Abbott Motor Car Company
Charles G. Abbott established the Abbott Motor Car Company in Detroit, Michigan in 1909. Much of the components were proprietary, sourced from different manufacturers, and the assembled vehicles were fairly conventional for their day. The engines were from Continental, though in later years some Herschell-Spillman eights were used. During most the of the marque's existence, the cars were called 'Abbott-Detroit,' although by 1916 they were officially just 'Abotts.'
Motorsports has always been a way to test and prove a product, and Abbott regularly partook in these marketing strategies, although they claimed to never have built a race car. One of the events they entered was a 100,000-mile trek of the Abbott-Detroit 'Bull Dog,' driven by Dr. Charles G. Percival, circumnavigating the United States, then traveling coast to coast three times. Another Abbott took the Philadelphia Trophy at that city's Fairmount Park track in 1910.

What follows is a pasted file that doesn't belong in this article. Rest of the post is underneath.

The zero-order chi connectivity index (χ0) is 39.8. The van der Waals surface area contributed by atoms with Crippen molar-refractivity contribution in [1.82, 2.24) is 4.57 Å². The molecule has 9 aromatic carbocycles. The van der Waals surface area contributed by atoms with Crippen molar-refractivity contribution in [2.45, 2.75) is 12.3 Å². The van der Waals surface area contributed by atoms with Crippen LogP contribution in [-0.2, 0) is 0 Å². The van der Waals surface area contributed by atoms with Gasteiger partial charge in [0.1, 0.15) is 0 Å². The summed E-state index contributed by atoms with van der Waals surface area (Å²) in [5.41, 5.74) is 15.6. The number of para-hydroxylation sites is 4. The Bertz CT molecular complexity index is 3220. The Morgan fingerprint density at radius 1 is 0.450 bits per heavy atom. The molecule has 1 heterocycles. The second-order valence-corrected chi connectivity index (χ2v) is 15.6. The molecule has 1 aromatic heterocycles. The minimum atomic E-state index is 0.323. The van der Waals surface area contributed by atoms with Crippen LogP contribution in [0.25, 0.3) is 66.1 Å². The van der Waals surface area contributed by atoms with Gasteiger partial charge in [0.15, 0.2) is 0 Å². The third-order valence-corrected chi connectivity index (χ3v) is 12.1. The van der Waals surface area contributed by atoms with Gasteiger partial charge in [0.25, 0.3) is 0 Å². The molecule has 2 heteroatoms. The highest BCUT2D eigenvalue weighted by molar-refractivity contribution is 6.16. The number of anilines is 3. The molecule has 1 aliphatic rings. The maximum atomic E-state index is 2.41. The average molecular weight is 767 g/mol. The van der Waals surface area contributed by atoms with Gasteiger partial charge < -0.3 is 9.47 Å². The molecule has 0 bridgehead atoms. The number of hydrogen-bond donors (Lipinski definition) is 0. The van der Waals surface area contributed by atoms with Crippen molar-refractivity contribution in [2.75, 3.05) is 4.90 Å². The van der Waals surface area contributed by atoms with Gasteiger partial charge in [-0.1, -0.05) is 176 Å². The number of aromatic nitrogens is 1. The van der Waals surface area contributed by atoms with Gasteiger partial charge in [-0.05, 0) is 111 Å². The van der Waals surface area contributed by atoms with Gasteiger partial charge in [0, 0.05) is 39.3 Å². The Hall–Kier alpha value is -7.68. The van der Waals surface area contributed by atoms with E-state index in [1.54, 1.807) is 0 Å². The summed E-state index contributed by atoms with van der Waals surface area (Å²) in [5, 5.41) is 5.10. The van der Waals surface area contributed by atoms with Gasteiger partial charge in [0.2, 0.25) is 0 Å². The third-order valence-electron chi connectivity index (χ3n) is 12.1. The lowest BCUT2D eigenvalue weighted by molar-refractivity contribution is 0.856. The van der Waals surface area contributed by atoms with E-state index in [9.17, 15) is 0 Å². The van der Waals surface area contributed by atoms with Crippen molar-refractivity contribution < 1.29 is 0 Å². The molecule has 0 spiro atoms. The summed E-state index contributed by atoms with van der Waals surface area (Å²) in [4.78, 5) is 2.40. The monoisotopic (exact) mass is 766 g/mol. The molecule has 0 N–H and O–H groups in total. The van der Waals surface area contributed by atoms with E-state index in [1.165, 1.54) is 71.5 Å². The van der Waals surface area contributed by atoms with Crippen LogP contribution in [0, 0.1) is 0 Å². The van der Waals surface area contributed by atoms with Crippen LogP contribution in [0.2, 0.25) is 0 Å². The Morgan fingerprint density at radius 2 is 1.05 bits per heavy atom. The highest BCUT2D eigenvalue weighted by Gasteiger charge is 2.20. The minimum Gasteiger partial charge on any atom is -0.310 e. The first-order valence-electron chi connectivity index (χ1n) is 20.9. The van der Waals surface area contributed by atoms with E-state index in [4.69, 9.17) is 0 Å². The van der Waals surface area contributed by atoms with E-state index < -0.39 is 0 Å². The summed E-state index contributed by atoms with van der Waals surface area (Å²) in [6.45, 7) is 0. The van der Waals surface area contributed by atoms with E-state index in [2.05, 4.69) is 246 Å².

Early Abbott-Detroit's were powered by four-cylinder engine in various body styles, mostly consisting of coupes, roadsters, and tourers. From 1909 through 1916, the company produced roughly 1,200 vehicles per year. Charles Abbott retired a year after starting the business. Problems with creditors arose in 1913, but the situation was fixed by making the stockholders. By December, Edward F. Gerber had acquired the plant and the entire business, and paid off the creditors. Gerber's time with the company was short-lived, as he was out two years later, replaced by R.A. Palmer of Cartercar fame. Along with new management, the company's name was changed to the Consolidated Car Corporation. In 1916, the production was moved to a new plant and the name was changed back to the Abbott Corporation. This new factory was expensive and the sales of the automobiles were unable to cover the lease. Hal Motor Car Company attempted a merger but this failed. The Abbott Company entered bankruptcy in January of 1918.
Source: Conceptcarz, News24, Rmsothebys, other